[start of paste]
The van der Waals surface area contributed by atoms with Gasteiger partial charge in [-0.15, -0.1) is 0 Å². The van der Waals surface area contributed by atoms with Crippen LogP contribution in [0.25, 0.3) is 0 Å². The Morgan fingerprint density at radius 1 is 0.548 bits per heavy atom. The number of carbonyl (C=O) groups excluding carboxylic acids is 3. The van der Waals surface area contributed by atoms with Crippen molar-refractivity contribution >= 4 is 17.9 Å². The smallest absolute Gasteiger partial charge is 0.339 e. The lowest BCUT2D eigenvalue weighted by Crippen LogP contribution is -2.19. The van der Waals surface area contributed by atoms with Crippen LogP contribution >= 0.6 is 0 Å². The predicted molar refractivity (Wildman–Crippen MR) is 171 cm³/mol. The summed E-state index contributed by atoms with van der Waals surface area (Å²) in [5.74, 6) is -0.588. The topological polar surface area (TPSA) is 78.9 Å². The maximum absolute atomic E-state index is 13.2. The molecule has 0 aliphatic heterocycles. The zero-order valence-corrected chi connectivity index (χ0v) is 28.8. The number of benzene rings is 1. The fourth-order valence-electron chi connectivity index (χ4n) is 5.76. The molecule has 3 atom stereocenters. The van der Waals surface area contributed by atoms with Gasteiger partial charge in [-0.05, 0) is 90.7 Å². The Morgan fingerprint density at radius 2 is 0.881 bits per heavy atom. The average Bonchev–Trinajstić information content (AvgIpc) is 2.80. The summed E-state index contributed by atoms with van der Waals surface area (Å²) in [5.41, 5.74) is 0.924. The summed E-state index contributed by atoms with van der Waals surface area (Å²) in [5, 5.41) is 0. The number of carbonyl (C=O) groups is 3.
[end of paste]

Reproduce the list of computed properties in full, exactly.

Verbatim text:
The van der Waals surface area contributed by atoms with Gasteiger partial charge in [-0.15, -0.1) is 0 Å². The van der Waals surface area contributed by atoms with Crippen LogP contribution in [0.25, 0.3) is 0 Å². The Morgan fingerprint density at radius 1 is 0.548 bits per heavy atom. The number of carbonyl (C=O) groups excluding carboxylic acids is 3. The van der Waals surface area contributed by atoms with Crippen molar-refractivity contribution >= 4 is 17.9 Å². The smallest absolute Gasteiger partial charge is 0.339 e. The lowest BCUT2D eigenvalue weighted by Crippen LogP contribution is -2.19. The van der Waals surface area contributed by atoms with Crippen LogP contribution >= 0.6 is 0 Å². The predicted molar refractivity (Wildman–Crippen MR) is 171 cm³/mol. The summed E-state index contributed by atoms with van der Waals surface area (Å²) in [5.74, 6) is -0.588. The topological polar surface area (TPSA) is 78.9 Å². The maximum absolute atomic E-state index is 13.2. The molecule has 0 aliphatic heterocycles. The zero-order valence-corrected chi connectivity index (χ0v) is 28.8. The number of benzene rings is 1. The fourth-order valence-electron chi connectivity index (χ4n) is 5.76. The molecule has 3 atom stereocenters. The van der Waals surface area contributed by atoms with Gasteiger partial charge in [-0.05, 0) is 90.7 Å². The Morgan fingerprint density at radius 2 is 0.881 bits per heavy atom. The average Bonchev–Trinajstić information content (AvgIpc) is 2.80. The summed E-state index contributed by atoms with van der Waals surface area (Å²) in [5.41, 5.74) is 0.924. The summed E-state index contributed by atoms with van der Waals surface area (Å²) in [5, 5.41) is 0. The number of carbonyl (C=O) groups is 3.